Bambi's messiah

To celebrate its seventh anniversary, next week 'Eretz Aheret' will be opening a new exhibit at Beit Avi Chai, its main sponsor.

magazines 88 (photo credit: )
magazines 88
(photo credit: )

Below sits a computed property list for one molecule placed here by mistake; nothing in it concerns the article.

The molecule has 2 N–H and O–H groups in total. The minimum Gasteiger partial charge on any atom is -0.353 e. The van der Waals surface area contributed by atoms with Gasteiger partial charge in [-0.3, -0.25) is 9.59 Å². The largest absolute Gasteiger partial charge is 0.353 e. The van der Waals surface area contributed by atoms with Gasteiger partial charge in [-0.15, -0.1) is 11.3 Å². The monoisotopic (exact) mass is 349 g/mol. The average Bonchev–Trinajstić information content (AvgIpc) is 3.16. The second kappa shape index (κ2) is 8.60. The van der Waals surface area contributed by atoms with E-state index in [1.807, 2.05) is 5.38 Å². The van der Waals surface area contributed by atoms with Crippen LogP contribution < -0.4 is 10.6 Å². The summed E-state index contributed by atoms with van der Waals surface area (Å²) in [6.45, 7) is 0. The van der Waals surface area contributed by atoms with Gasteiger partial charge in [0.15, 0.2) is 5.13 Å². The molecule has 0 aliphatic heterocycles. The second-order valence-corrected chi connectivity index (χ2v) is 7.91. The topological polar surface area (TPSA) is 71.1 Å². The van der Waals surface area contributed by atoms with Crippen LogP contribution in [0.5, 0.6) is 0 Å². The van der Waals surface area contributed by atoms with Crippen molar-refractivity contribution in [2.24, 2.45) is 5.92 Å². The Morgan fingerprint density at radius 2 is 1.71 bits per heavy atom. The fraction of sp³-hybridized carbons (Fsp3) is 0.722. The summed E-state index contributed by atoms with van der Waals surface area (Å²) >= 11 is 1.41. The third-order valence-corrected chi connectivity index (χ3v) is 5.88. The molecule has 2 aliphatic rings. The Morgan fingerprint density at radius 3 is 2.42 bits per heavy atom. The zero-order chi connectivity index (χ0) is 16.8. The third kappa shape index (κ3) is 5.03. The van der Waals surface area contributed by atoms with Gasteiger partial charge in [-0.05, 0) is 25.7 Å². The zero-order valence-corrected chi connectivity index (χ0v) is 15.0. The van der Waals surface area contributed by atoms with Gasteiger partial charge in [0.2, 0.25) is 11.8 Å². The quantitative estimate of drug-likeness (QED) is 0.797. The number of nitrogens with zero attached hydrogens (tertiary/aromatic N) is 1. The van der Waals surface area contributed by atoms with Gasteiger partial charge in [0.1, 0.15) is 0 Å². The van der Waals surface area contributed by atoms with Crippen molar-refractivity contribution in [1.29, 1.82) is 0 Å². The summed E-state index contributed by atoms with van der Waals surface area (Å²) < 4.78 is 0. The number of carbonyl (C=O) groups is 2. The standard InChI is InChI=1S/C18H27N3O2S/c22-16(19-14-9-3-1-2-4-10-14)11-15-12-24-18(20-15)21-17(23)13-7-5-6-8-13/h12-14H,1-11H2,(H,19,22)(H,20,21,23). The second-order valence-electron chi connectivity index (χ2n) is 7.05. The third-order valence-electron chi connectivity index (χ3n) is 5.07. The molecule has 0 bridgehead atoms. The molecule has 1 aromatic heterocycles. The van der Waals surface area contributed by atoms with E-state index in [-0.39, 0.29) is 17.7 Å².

The bi-monthly magazine Eretz Aheret (Another Country) is entering its eighth year. Right from the beginning, it has occupied a very special place in Israeli society and sometimes it seems as if it has always been around. For thousands of subscribers and many more readers, it has become a must-read. To celebrate its seventh anniversary, next week Eretz Aheret will be opening a new exhibit at Beit Avi Chai, its main sponsor. The exhibit will feature a collection of photos that have at some point appeared in the magazine's 42 issues. Magazine founder and editor-in-chief Bambi (Beatrice) Sheleg, 50, was born in Chile and made aliya in 1970. She graduated from the Hebrew University with a degree in Jewish history and English literature and studied Jewish thought at the Shalom Hartman Institute. She began her journalistic career as a writer for Nekuda, a monthly magazine affiliated with the settler movement. Later, she edited the prestigious Otiot youth magazine, between 1987-1997. After prime minister Yitzhak Rabin was assassinated, Sheleg decided to establish a forum that would transcend ideological boundaries. Believing that only open dialogue could heal the fracture in Israeli society, she created the non-profit organization that produces Eretz Aheret. Sheleg, a member of the Yad Vashem council, is married to Haaretz journalist Yair Sheleg and is a mother of three. She spoke with In Jerusalem about the exhibit, the meaning behind its title "The Messiah Hasn't Come" and the magazine's impact on our society. Why did you choose a photo exhibit to mark the magazine's seventh anniversary? I think it's a good idea since our magazine has a strong visual aspect with very high standards. It is not merely the use of pictures, the visual aspect of Eretz Aheret is also an important part of our message. We are not an academic publication, despite the very high level of discourse, and we do not wish to limit ourselves to the written word. The exhibit's title "The Messiah Hasn't Come" was also the title of the magazine's second issue. Why use it twice? Because it is true; the messiah has not yet come - neither the messiah of the Left nor the messiah of the Right and the religious. No one has succeeded in bringing him and nobody holds any redemption or message of salvation anymore. That promise hasn't been fulfilled and that is meaningful. What kind of messiah are you waiting for? We are a Zionist magazine and Zionism, in my opinion, is also a messianic movement. But Zionism has also always been connected to some kind of reality. That was the greatness of the founders of Zionism and for that reason the leaders of the historic Mapai managed to establish a connection between a utopia and a reality on the ground. They were always aware of the need to be "realistic." Today, I'm afraid we have lost this connection a bit. I would say that the great failures we are witnessing today in our society are the result of the fact that so many of us are no longer careful to dream while keeping a foot in reality. Is there one particular issue of Eretz Aheret that you are proud of? I can say that I feel a lot of pride in all the issues. Really, each one is the result of such dedication and loving work from the entire staff that I find it difficult to highlight one issue. But perhaps the one we dedicated to the privatization of prisons in Israel was the most important because it raised a debate that continues to this day. What about an issue of the magazine with which you were disappointed? None so far. But the July 2006 issue "Everything Is Measured" didn't get the attention it deserved because it came out within the first two weeks of the Second Lebanon war. But I haven't had any doubts regarding its importance. Most of the prestigious publications are not published in Jerusalem, but Eretz Aheret was conceived, is created and realized here. Beyond the fact that you are a resident of this city, can you imagine the magazine being created and published in Tel Aviv? It [the magazine] happened here [in Jerusalem]. It was born out of my personal need to confront my education and my beliefs, whatever is happening around me. We do have many non-locals on our editorial staff, but I think there is something to your question. Jerusalem means something, it allows a very special meeting with such a rich and varied society - beyond all the difficulties - so yes, it had to be here. If you had to highlight an encouraging development in Israeli society, what would it be? I think the doubt that each one of us feels today is a blessed process, really. And it is an indication of maturity, this is not an insignificant fact. I think that we are a much better society than we think, or than it appears from the outside. We are also a much more immune society than we know. I always ask people: How many extraordinary, great people do you know or meet around you? The answer shows that there are much more extraordinary and great people among us than we think or realize. For me, Israel is a coalition of fantasies. And we do not have elsewhere to go or to retreat, so as we mature, and this is crucial, we also learn to respect the boundaries of the other, which I believe includes the Arab sector. So what is the purpose of Eretz Aheret? For me, Israeli society is a project against extremism and polarization. Since we are all here to stay, and no one is going elsewhere, we have to get along with each other. Eretz Aheret is one of the expressions of [this goal]. It's a great mission: to rehabilitate the Jewish people, to confront our multicultural society, though we are one people. It's an immense challenge. The exhibition is showing from February 7-March 7 at Beit Avi Chai, 44 King George Avenue, Sunday to Thursday 10 a.m.-7 p.m. Tel.: 621-5300.